Elephant in the Room
But you and I, we've
been through that, and this is not our fate
So let us not talk falsely now, the hour is getting late".
All Along the Watchtower
As I become
increasingly concerned about the impact of global warming on our planet, I am looking
for ways that will allow us to continue to work with clay while at the same
time reduce our energy consumption. Every
time I fire a kiln, either in my studio or at school, I am cognizant of the
effect on the environment. Over the course of my career,
I have made thousands of ceramic forms, both pottery and sculpture. In the
process, I have consumed a lot of fossil fuels, probably more than my share.
When I factor in the work of my students for the past thirty-plus years, the
number of fired pieces would reach tens of thousands. There are a lot of ceramic artists in this
world with similar stories.
Ceramics is one of many
human activities that burn fossil fuels and release greenhouse gases during the
production process, whether using gas or electric kilns. I doubt that
scientists studying climate change have given much thought to ceramics
specifically as a source of our climate issues. If they have, emissions from ceramics would be found to be a
portion of all industrial emissions of carbon dioxide which, according to the
U.S. Environmental Protection Agency, constitute 20% of the total of U.S.
emissions. Ceramics is a small part of a much larger problem. No matter how small, given what is at stake,
we should give it some serious thought, and search for effective solutions. For those of us who are teachers,
this is an opportunity to inform our students about the impact of human
activity on our planet.
have no illusions. My guess is that all ceramics could come to an immediate
halt and the amount of carbon we humans put into the atmosphere will continue
to rise. So, even if this is a merely a symbolic gesture, it is urgent for all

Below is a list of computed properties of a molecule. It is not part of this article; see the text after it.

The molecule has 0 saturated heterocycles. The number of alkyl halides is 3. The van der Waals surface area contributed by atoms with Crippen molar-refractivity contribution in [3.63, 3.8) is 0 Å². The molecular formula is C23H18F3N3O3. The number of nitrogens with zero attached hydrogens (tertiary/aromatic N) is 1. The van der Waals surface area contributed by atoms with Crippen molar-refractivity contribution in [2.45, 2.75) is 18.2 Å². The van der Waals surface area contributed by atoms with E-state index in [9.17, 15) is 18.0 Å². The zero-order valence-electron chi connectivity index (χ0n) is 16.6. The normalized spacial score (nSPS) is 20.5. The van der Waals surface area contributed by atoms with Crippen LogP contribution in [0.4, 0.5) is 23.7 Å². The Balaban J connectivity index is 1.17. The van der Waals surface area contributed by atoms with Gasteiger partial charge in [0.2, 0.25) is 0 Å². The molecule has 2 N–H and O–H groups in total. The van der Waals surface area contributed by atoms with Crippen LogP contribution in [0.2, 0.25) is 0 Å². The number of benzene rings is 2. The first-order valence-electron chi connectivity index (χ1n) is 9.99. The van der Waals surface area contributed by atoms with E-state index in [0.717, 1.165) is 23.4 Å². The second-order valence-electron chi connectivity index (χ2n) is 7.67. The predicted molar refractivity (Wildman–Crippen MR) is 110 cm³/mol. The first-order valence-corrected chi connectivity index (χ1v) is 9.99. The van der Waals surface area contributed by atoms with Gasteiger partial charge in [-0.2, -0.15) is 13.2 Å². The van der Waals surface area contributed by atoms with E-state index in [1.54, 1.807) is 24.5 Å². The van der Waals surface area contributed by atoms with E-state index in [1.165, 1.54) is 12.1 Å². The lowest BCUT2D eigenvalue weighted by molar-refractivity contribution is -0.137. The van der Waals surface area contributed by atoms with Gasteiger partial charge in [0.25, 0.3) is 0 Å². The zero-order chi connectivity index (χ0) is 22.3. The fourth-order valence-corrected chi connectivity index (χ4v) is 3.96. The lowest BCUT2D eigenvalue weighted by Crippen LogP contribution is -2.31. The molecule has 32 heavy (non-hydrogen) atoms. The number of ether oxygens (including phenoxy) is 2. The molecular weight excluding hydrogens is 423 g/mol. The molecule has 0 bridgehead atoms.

of us to be both conscious of and conscientious about our use of fossil fuels.
, are a commentary on our present dilemma. In making these sculptures, I
did find a more energy-efficient way of working with clay. They are modular
forms, once-fired in a small electric kiln to a relatively low temperature(2100o
F.) and treated with a non-fired surface. Since the completion of these forms in
2013, I have decided that the most effective way for
me personally to address this issue is to stop using fired clay in my work. I
am now experimenting with other, more energy efficient ways of making
sculpture. Currently, the only solutions to making ceramics more
environmentally sound mirror the solutions found in other arenas—reduce waste,
increase efficiency, use local materials and products, recycle. This is how I
am approaching my work in the classroom. We will find a way forward that
preserves both the environment and the rich ceramic tradition which has played
such a significant role in the development of humanity.
Artist’s Statement July 2015
1979 M.F.A., University of California, Los Angeles
1975 B.A., California State University, Northridge
1990-present Professor of Ceramics and Three- Dimensional Design,
Cerritos College, Norwalk, California
2000-2008 Art Department Chair, Cerritos College
2006 Guest Curator, “62nd Annual Scripps Ceramics Annual", Scripps College, Claremont, CA
2006 “Four Stories”, Shane Keena, Cindy Kolodziejski, Steven Portigal and Akio Takamori, California State University, Los Angeles Fine Arts Gallery
The Long Beach Museum of Art
Lynn Myers, Pasadena, California
Simon Rattle, Berlin, Germany